Monday, June 6, 2016

Guns of the Old Western in Wyoming

We spent last week in Montana and Wyoming, mostly touring Yellowstone and Grant Teton National Parks, but I'm happy to say that I still found some balm for my classic movie loving soul. One of the best spots for indulging a cinema obsession was Cody, Wyoming, where we spent a full day exploring the Buffalo Bill Center of the West, a five museum complex affiliated with the Smithsonian and a treasure trove for all kinds of fascinating knowledge. I'll talk about Buffalo Bill's personal history and the movies in another post, but this time I want to focus on the Cody Firearms Museum, one of the five museums in the Center.


I'm not normally a gun fan; I grew up around them but find them disconcerting. In Westerns, however, I accept that guns are a necessary and iconic part of frontier culture, where homesteaders and cowboys might have good reasons for keeping firearms handy. Thus, as we were breezing through the firearms museum, not really paying too much attention to exhibits on Glocks and whatnot, I came up short when we arrived at an exhibit about guns in Westerns. This was a gun exhibit that could get my attention!


The display of Western Movie & TV Guns is not really large, but it does feature some gems sure to delight any true fan of the genre. The main cases contain the belts and guns of the stars of Bonanza as well as guns used by the stars of Gunsmoke, Bat Masterson, and The Lone Ranger. They also include a gun used by Gary Cooper in Vera Cruz (1954) and High Noon (1952). Another display pays tribute to World War II hero and Western star Audie Murphy. The gun displayed with it, a Colt Model 1905 Bisley Revolver, was a gift to Murphy from Gary Cooper.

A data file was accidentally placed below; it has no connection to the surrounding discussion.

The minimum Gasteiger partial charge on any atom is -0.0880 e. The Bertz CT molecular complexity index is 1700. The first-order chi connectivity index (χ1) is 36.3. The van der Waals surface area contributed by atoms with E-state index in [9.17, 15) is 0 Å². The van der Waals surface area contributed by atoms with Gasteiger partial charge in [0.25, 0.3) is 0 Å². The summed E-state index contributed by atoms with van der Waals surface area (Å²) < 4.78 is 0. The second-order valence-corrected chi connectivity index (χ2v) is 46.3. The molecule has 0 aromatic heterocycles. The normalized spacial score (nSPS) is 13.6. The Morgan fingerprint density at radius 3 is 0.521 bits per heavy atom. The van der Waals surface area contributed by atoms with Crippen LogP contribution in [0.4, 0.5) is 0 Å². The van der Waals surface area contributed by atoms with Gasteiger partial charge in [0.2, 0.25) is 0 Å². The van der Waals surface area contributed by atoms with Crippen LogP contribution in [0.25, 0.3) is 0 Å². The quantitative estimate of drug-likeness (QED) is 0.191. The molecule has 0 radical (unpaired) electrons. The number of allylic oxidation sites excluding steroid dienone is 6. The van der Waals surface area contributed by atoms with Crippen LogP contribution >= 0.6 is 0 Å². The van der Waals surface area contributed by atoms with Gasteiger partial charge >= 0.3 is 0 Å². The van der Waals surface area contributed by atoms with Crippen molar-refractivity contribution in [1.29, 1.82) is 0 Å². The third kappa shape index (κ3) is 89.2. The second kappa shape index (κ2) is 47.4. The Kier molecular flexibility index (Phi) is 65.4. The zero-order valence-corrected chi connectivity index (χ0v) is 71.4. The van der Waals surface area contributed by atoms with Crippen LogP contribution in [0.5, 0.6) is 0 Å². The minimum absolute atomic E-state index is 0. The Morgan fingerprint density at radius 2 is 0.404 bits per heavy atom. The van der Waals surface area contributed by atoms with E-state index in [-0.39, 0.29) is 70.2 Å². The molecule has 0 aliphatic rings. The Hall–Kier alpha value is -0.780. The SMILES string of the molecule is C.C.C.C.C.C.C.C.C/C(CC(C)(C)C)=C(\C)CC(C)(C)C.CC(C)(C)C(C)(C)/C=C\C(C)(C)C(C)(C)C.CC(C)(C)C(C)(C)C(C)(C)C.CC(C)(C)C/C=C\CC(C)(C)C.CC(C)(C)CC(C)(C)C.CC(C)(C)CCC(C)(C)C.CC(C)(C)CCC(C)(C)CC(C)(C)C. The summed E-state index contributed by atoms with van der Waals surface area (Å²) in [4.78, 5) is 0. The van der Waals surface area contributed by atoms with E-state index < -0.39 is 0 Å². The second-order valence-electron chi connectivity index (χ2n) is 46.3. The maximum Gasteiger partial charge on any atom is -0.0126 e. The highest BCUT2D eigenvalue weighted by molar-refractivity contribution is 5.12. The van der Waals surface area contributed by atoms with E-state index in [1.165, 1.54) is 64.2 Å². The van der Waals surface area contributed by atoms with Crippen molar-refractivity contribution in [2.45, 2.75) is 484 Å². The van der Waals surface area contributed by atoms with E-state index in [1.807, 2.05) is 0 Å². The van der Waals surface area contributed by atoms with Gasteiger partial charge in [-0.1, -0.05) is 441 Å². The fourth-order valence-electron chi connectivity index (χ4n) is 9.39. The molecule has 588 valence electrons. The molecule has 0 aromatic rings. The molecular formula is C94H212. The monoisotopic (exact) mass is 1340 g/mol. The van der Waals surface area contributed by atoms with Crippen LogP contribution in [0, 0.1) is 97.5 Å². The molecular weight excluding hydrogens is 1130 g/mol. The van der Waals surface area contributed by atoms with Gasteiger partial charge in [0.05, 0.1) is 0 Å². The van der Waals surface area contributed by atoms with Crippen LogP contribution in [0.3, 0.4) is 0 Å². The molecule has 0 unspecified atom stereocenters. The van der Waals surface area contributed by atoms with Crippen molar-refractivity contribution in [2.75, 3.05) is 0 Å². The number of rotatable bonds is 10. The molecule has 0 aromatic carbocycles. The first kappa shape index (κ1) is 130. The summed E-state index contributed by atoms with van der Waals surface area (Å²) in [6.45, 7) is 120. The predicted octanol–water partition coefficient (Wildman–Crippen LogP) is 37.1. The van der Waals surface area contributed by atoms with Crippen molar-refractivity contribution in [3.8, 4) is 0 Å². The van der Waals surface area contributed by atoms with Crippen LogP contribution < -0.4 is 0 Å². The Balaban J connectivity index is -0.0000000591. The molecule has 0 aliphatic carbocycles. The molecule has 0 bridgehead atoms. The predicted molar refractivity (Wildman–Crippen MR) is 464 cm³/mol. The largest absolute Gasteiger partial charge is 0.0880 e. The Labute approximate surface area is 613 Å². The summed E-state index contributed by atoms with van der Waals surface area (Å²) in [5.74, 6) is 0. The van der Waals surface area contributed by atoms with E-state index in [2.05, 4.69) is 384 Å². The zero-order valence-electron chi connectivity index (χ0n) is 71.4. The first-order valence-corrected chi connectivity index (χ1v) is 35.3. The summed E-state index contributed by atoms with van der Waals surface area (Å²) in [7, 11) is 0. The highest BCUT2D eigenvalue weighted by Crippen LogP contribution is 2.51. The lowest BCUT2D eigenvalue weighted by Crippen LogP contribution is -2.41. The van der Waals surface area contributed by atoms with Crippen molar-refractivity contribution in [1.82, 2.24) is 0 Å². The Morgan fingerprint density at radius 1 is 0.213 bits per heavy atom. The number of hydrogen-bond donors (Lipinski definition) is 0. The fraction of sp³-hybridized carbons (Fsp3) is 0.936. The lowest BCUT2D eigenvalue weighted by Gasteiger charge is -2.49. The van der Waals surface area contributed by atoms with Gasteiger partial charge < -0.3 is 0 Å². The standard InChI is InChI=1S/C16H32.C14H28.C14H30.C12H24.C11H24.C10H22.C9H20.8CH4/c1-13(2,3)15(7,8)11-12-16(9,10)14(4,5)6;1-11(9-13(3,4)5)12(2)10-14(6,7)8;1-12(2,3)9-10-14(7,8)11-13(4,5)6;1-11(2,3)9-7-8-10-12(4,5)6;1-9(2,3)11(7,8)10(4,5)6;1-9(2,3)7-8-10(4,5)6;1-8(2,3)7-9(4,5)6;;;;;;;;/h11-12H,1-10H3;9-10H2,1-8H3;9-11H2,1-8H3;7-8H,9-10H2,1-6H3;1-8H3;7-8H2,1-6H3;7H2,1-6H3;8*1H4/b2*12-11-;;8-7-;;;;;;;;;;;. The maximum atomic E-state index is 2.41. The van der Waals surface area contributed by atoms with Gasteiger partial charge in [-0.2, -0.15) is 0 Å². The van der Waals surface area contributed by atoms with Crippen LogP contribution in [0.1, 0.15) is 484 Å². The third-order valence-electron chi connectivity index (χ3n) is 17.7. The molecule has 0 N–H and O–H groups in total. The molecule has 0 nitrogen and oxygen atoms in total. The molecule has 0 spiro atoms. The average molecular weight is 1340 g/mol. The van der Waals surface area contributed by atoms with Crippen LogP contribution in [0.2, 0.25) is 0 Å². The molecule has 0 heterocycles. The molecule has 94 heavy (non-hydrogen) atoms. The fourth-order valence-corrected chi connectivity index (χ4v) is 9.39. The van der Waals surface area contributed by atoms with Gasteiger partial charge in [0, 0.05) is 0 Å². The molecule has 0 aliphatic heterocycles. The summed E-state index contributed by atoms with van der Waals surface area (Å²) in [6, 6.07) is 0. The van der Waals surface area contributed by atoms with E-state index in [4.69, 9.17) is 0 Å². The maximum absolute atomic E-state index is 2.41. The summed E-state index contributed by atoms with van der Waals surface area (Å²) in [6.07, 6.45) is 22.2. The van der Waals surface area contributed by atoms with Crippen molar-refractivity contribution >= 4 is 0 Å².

The highlight of the exhibit, however, is the iconic rifle that gives its name to the 1950 Anthony Mann Western, Winchester '73. Displayed in a case by itself, it's an impressive sight, with a production still from the film serving as its backdrop. A closer look, however, reveals that the weapon was signed by all of the film's stars, starting with James Stewart himself. It's a fabulous piece of movie memorabilia that absolutely belongs here, surrounded not only by other Western firearms but by a history of the Winchester and its importance to the settling of the frontier.

If you're ever out around Yellowstone, make time for a stop in Cody, Wyoming. There's a lot of history here for a Western devotee to devour, as well as a nightly gunfight in the street and a whole lot of gift shops and rodeos.